Let's start on the piece with the eyes. We want a nice finished edge on this piece (since you’ll likely see it when you’re feeding him) so fold the raw edge under and sew a seam across it.

 

For your mouth, carefully cut away everything above the embroidery (you can leave a little bit of felt around it).

You can now overlap your mouth with your eyes to see your goofy monster taking shape. He looks hungry already.


Underneath his mouth and text is where we’ll want to put our blackboard fabric. Cut it long and lean, about two inches narrower than your monster fabric, and about 16 inches long (if you used the 24 inch measurement from before). Cut it in a rounded rectangle to make it look like his tummy.

Since my blackboard fabric is so stiff, I didn’t want to ruin it with pins. I taped it in place and then sewed a seam all the way around to secure it to the monster. A new note-taking tummy! Kinda like a teletubby but more low-tech. And less scary. Forget I said anything about teletubbies.

 

Underneath the blackboard tummy, we’re going to make a pocket that will hold the cookies needed for each chore. This should be at least an inch smaller than the width of your monster fabric, and about 6 inches tall. Fold one long side of your fabric under and sew a seam to get a finished edge.


Now fold the rest of your raw edges underneath and pin everything in place. I pinned this in place with the back folded under, so I could be sure of my placement. Just make sure if you do this you don’t pin though both layers! Not that you'd do that. That would be silly. I never do that.

Sew a seam around the three sides of your pocket to hold it in place. Monster now has a place for his cookies.


 

Before we stitch the two sides of our monster together, we’re going to want to make some appendages for him. Grab your stiff felt and cut out some arms and legs, as well as some horns if you’re feeling fancy. I'm always feeling fancy where monsters are concerned.

Perhaps this is a good time to ask your little one what kind of monster they want. Do they want claws? Paws? Horns or ears? What your monster looks like is totally up to you.


We’re also going to want to cut a piece of string to hang your monster from. I had a lot of embroidery floss around (surprise, I know), so I doubled it up. Cut a large loop (long enough to hang your monster from) and tie a knot in the end, so it’s a complete circle.


Allrighty ... the order in which things overlay in this step is pretty important, so follow along unless your great joy in life is ripping seams. Start with the front of your monster (the one with the mouth, tummy and pocket). Place him facing up. Take your legs and point them inwards, with the edges overlapping the seams. There should be about 6 inches of extra fabric below your pocket. Fold this up on top of your pocket, covering up your legs. Next, lay the back piece of your monster (the piece with the eyes) right side down. The bottom flap should fall a couple inches shy of the bottom. This is so your back pocket has plenty of room for your cookies to fall and be retrieved at the back.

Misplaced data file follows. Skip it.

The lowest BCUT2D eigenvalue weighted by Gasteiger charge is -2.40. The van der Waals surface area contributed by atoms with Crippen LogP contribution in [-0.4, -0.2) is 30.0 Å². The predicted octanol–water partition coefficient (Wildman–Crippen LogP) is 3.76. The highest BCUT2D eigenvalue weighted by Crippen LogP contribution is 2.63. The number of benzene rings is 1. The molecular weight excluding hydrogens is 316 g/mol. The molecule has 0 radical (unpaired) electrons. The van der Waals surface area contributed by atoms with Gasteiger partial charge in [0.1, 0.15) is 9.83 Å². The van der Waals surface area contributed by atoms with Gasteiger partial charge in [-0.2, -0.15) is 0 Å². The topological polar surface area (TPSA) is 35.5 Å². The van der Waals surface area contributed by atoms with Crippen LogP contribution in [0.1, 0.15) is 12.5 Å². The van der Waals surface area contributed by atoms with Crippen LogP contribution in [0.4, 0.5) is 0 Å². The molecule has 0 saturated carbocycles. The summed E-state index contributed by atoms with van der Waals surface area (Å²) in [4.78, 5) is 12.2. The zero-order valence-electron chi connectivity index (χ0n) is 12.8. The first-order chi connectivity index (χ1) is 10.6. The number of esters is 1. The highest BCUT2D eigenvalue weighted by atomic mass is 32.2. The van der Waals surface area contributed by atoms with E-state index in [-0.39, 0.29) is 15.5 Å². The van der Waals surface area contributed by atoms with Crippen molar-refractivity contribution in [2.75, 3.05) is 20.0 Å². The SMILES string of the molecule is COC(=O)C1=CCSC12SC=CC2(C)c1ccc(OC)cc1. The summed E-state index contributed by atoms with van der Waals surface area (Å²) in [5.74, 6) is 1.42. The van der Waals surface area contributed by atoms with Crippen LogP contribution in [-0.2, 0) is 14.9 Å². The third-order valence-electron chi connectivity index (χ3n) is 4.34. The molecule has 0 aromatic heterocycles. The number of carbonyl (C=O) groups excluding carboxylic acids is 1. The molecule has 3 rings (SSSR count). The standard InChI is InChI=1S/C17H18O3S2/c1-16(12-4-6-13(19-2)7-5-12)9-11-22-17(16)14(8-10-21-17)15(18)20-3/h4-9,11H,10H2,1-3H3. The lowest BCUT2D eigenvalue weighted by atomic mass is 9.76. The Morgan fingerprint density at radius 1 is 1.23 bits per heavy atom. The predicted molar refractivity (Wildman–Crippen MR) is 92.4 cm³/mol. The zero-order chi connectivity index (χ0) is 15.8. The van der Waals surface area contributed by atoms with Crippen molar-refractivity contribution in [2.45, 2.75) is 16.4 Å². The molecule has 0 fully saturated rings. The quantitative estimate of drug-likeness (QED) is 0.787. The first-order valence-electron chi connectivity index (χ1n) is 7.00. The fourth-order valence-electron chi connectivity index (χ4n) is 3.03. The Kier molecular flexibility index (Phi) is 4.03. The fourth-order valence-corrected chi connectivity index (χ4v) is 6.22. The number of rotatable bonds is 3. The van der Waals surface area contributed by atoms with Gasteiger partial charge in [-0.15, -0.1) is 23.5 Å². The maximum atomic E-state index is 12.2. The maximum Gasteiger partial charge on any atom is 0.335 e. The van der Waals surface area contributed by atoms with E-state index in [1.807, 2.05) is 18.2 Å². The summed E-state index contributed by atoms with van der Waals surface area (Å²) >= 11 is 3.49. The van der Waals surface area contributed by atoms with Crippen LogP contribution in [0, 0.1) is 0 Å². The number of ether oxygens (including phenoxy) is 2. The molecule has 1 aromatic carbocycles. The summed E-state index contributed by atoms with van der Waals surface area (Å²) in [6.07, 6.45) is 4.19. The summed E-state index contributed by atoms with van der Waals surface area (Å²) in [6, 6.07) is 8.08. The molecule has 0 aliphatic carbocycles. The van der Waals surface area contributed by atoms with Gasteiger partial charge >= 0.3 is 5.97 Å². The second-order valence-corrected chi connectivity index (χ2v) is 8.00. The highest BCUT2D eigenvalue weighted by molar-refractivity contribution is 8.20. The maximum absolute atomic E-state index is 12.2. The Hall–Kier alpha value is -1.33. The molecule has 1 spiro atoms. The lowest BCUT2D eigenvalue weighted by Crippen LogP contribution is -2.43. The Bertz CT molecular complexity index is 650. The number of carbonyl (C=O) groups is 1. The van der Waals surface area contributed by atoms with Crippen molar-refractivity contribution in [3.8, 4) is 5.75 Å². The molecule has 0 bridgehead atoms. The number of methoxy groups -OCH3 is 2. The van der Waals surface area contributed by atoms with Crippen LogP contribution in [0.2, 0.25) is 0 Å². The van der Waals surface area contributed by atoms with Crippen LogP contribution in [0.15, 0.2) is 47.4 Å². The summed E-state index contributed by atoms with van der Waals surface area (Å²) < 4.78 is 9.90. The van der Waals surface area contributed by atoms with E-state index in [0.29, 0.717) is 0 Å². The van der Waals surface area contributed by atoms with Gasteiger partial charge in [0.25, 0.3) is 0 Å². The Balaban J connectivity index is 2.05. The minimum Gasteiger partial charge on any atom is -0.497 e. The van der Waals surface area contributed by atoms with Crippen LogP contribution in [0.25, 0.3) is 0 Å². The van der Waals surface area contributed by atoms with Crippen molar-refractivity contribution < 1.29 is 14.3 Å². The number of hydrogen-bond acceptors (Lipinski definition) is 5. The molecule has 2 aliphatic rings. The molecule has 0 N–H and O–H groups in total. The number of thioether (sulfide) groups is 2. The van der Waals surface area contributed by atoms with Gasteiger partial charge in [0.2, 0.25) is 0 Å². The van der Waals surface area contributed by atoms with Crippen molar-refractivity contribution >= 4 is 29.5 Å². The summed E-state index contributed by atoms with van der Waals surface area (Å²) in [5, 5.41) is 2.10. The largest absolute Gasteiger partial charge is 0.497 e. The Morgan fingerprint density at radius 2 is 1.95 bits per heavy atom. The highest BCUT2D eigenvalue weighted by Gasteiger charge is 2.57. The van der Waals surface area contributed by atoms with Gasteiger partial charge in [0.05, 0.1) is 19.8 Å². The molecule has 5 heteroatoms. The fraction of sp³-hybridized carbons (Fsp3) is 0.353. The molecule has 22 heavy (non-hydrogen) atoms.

For the top part of your fabric, the eyes should fold back under the front piece, so the mouth overlaps them, like shown. It kinda ends up being one big loopy thing. Technical term.

Make sure you place your string inside along the top of his head (at the fold) and that your arms and horns or whathaveyou are all facing in, overlapping the seams a bit.


Pin all of this very carefully in place down both sides, paying extra attention to where the fold of the pockets and the fold of the mouth will be, and making sure your monsters appendages are positioned so your seam will catch them.

Sew two seams down either side, about 1/4 of an inch in, making sure to backstitch a bit at the beginning and the end of each side.

Once your monster is stitched, you can turn him right side out through his big ol' mouth. The blackboard fabric might be a bit stiff, but it’ll fit through, I promise.


 

Yay! Your monster is ready to assist with chores and get fed lots of cookies.

So, how exactly does Chore Monster work? Like so...


Start by writing a couple of chores on your list....


 

For each chore you write, drop a cookie in his front pocket.


Every time you complete a chore, you feed your monster one of his cookies and cross your chore off the list.


 

Once you’ve fed your monster all of his cookies, your chores are done!


When your monster is full you can retrieve the cookies from the back pocket to do it all again.


 

Striking something off a to-do list always feels good, but I personally think feeding my accomplishments in the form of cookies to a big purple monster is better. I and many 8-yea-olds share this in common.

Besides, they HAVE to get their chores done now, or monster goes hungry. You don’t want a hungry monster hanging around in your room. Before you know it they’ll have eaten all your pillows. True fact. Saw it on Discovery Channel.

So for goodness' sake, get your chores done, and give the monster the cookie he deserves.


There are lots of crafty ways to make keeping track of chores fun! Alison on How Does She? crafted a nifty system out of blocks of wood and popsicle sticks that works great for multiple kids. Child Made shows a bunch of cool fabric-assembly charts -- a hamburger, an ice cream cone, and a veggie garden. And Pamela of Keeping Life Creative has found her ideal system in a magnet board with cute icons for each chore.


Want a printer-friendly PDF of this page? You got it, bud.
Suggested designs for this tutorial: 
© 2017 Urban Threads - All Rights Reserved